Posted: 12/3/18 at 1:30pm. Article by Will Cumbia.
A Romanian, an Austrian, a Scotswoman, and a Virginian walk into a room. No, it’s not the beginning of a joke, it was the reality of the BGAV Annual meeting a few weeks ago.
I am so thankful to have been present at this year’s annual meeting helping to represent the missions development team. It was particularly special to be present there with some of our missions partners from around the world.
Walter Klimt, who was present with his wife Andrea at last year’s meeting, joined us, along with Kirsty Parratt, a woman from Scotland now working in Austria. Both are on the pastoral team at projekt:gemeinde, the Baptist church that I have the privilege to serve with in Vienna.
Also, joining us was Oti Bunaciu, dean of the Romanian Baptist theological seminary and pastor in Bucharest, Romania. He has been one of our main partners over the past five years in our missions partnership with Romanian Baptists and Project Ruth.
It was meaningful in my own missions journey to be with Oti, whose church I visited on my first-ever mission trip in Romania with the Kairos Missions Initiative in 2015, and with Kirsty and Walter, whom I currently serve with now as a missionary with the BGAV Venturer program.
For the BGAV it was meaningful to have them present to celebrate the end of our official partnership with Romania and the beginning of a new partnership with the Austrians as a part of our focus:refugees initiative over the next five years.
It was a little bit strange for me to see this collision of worlds–seeing people I’m used to eating schnitzel with eating a big BBQ sandwich or a Chipotle burrito bowl–and seeing them mixing and mingling with my Virginia Baptist family.
Looking more broadly around the room at the annual meeting, I was puzzled and amazed. How can such a theologically and otherwise diverse group of people all gather together in one room and work together in unison?
Andrea Klimt preached at church the first Sunday I was home again in Austria, only a few days after the annual meeting ended. I enjoyed giving her a hug on behalf of so many friends in Virginia. Her sermon was from Romans 14: Paul wrapping up his letter by addressing the issue of how to coexist with other Christians who practice differently from each other. She pointed out that when Christ is at the center of our practice, whether or not you eat meat sacrificed to idols is less important. When Christ is the center, everything else falls out of focus.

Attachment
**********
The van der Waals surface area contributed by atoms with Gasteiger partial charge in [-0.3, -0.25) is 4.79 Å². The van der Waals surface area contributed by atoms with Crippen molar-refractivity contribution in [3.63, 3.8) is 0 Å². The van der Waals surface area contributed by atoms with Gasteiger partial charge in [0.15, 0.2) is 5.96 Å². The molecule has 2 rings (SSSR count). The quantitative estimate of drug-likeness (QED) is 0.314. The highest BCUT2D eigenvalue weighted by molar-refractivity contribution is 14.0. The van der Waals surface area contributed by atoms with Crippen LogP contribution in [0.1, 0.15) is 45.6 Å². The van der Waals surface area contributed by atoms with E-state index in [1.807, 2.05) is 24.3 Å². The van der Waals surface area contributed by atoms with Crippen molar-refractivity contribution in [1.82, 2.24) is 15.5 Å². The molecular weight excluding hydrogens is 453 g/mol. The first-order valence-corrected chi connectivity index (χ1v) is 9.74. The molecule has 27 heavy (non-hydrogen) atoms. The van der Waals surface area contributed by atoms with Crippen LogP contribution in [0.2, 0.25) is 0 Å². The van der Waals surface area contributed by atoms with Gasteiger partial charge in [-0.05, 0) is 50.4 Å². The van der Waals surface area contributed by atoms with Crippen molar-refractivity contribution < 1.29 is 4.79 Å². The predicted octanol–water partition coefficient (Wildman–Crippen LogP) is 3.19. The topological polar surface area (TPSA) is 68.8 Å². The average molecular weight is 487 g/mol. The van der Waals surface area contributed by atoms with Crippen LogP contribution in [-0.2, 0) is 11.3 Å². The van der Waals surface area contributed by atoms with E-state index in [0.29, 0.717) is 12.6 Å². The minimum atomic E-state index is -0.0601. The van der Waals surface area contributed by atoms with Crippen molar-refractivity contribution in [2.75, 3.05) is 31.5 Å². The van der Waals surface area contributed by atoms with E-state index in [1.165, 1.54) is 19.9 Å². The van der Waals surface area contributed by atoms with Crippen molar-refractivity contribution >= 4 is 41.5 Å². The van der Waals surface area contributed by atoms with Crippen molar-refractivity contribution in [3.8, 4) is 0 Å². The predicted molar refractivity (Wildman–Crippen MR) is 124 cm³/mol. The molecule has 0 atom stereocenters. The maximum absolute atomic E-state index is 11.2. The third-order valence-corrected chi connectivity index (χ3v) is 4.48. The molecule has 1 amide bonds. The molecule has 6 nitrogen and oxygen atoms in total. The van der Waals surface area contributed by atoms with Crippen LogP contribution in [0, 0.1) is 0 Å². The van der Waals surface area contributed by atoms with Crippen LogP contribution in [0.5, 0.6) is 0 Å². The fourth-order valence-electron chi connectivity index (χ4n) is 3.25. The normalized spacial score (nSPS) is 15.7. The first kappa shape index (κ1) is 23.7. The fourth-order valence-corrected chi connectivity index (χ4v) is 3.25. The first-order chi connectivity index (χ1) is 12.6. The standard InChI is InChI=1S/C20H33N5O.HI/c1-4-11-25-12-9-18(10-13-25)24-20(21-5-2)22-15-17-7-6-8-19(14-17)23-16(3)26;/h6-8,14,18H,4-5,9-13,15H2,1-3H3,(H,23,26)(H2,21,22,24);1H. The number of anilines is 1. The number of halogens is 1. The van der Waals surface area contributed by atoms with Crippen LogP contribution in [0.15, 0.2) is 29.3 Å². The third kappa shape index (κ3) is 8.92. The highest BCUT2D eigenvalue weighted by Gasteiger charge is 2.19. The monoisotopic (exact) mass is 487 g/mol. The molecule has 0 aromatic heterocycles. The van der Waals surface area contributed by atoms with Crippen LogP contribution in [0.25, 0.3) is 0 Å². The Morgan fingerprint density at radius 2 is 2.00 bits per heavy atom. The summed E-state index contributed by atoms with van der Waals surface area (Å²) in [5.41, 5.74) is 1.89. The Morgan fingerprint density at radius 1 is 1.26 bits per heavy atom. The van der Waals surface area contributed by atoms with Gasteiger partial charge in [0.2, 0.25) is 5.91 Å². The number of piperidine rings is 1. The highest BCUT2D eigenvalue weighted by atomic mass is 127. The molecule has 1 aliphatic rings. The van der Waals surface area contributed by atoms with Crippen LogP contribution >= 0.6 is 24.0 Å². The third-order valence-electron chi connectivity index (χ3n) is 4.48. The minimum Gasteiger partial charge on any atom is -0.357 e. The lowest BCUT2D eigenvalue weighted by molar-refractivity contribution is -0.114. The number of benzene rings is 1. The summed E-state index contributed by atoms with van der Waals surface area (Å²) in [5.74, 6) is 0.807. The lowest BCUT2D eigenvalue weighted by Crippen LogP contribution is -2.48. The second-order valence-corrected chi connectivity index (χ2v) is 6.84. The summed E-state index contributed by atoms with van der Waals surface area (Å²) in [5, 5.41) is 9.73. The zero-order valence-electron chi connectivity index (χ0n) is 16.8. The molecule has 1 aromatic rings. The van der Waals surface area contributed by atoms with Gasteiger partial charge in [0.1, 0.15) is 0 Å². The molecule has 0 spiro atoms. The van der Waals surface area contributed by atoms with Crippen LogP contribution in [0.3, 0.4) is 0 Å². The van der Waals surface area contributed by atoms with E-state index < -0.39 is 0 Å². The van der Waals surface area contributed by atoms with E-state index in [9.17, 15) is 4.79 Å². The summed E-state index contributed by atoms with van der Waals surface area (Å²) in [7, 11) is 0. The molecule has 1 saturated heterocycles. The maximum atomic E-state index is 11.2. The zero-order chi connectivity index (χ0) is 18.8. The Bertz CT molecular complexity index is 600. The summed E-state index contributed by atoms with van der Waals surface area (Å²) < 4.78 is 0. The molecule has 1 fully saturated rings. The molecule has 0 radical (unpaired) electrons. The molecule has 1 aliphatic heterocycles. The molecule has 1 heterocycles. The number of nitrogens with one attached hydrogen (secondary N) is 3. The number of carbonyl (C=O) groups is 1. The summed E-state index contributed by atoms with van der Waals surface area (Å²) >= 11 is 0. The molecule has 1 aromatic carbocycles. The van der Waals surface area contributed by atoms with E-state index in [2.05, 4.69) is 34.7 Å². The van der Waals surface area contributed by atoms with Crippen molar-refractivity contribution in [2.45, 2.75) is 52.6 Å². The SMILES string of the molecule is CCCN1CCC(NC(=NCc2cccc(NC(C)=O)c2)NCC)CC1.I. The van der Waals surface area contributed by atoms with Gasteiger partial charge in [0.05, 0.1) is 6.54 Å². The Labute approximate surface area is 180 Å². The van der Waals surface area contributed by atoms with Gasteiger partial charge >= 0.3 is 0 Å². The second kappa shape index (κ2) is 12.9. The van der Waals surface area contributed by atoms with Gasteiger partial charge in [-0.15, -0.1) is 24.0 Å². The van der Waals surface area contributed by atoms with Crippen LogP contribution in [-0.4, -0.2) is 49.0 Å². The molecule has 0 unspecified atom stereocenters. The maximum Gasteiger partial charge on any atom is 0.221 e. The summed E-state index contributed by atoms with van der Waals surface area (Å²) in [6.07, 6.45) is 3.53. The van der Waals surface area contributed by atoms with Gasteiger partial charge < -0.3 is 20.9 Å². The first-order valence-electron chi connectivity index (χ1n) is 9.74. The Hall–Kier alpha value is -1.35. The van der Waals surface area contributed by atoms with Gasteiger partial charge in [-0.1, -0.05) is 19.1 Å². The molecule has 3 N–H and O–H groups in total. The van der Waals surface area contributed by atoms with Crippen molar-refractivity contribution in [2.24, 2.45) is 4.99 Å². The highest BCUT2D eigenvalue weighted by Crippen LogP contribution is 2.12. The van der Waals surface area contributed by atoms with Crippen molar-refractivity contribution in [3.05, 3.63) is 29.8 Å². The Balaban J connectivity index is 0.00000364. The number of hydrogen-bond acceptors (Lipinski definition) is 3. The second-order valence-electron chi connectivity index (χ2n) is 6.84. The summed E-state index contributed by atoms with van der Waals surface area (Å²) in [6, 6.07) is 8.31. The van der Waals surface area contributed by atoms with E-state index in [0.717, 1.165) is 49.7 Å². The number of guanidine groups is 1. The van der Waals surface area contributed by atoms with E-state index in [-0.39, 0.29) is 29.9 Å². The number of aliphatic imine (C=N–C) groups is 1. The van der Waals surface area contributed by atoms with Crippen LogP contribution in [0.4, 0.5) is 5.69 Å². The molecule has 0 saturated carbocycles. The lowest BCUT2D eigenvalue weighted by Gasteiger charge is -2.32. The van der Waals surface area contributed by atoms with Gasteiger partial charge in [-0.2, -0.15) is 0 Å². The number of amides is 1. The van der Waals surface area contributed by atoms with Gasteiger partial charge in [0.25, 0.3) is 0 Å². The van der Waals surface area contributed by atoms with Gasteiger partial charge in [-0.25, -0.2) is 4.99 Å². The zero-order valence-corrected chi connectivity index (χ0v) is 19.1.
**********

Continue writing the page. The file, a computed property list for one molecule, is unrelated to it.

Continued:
It was the perfect sermon to end a week of time spent with an array of Christians. It is encouraging to see Romans 14 lived out through the lives of my Virginia Baptist family. Certainly it is not easy nor without tension to join together with a group or people who think and worship differently from you, but it is immensely beautiful. When our collective focus is on Christ and building his Kingdom in the world, so much of what divides us fades to the background.
It’s this mindset that allows such beautiful missions partnerships to flourish with the BGAV. We have the flexibility to work alongside God’s people in a vast array of contexts. From Haiti to Austria and from Romania to Ghana, Virginia Baptists have and continue to focus on Christ and partner with our sisters and brothers to build God’s Kingdom far and near.
I am so incredibly thankful for my diverse Virginia Baptist family and for the opportunity to work alongside our partners around the world. I certainly don’t deserve all these abundant blessings, but I am thankful for the path that God has me on and the critical role Virginia Baptists have played in my journey.
May we continue to strive for peace amongst our differences and focus on Christ in all that we do.
Grace and Peace,